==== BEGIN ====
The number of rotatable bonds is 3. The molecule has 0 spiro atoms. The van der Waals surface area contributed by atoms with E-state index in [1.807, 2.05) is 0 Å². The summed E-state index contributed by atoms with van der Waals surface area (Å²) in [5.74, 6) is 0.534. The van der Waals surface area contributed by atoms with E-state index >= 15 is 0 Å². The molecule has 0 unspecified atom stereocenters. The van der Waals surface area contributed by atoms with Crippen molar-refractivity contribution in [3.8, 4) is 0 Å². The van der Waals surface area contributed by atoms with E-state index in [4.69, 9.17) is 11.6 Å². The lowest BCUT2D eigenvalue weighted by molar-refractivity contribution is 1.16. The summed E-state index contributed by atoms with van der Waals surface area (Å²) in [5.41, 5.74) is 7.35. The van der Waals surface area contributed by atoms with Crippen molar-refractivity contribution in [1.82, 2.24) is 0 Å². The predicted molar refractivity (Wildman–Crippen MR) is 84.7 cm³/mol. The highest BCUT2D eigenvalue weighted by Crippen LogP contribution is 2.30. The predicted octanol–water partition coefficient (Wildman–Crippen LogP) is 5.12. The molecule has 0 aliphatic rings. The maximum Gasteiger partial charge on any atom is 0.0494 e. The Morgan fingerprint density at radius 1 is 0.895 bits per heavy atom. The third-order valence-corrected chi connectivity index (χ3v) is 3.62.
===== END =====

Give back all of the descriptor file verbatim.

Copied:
The number of rotatable bonds is 3. The molecule has 0 spiro atoms. The van der Waals surface area contributed by atoms with E-state index in [1.807, 2.05) is 0 Å². The summed E-state index contributed by atoms with van der Waals surface area (Å²) in [5.74, 6) is 0.534. The van der Waals surface area contributed by atoms with E-state index >= 15 is 0 Å². The molecule has 0 unspecified atom stereocenters. The van der Waals surface area contributed by atoms with Crippen molar-refractivity contribution in [3.8, 4) is 0 Å². The van der Waals surface area contributed by atoms with E-state index in [4.69, 9.17) is 11.6 Å². The lowest BCUT2D eigenvalue weighted by molar-refractivity contribution is 1.16. The summed E-state index contributed by atoms with van der Waals surface area (Å²) in [5.41, 5.74) is 7.35. The van der Waals surface area contributed by atoms with Crippen molar-refractivity contribution in [1.82, 2.24) is 0 Å². The predicted molar refractivity (Wildman–Crippen MR) is 84.7 cm³/mol. The highest BCUT2D eigenvalue weighted by Crippen LogP contribution is 2.30. The predicted octanol–water partition coefficient (Wildman–Crippen LogP) is 5.12. The molecule has 0 aliphatic rings. The maximum Gasteiger partial charge on any atom is 0.0494 e. The Morgan fingerprint density at radius 1 is 0.895 bits per heavy atom. The third-order valence-corrected chi connectivity index (χ3v) is 3.62.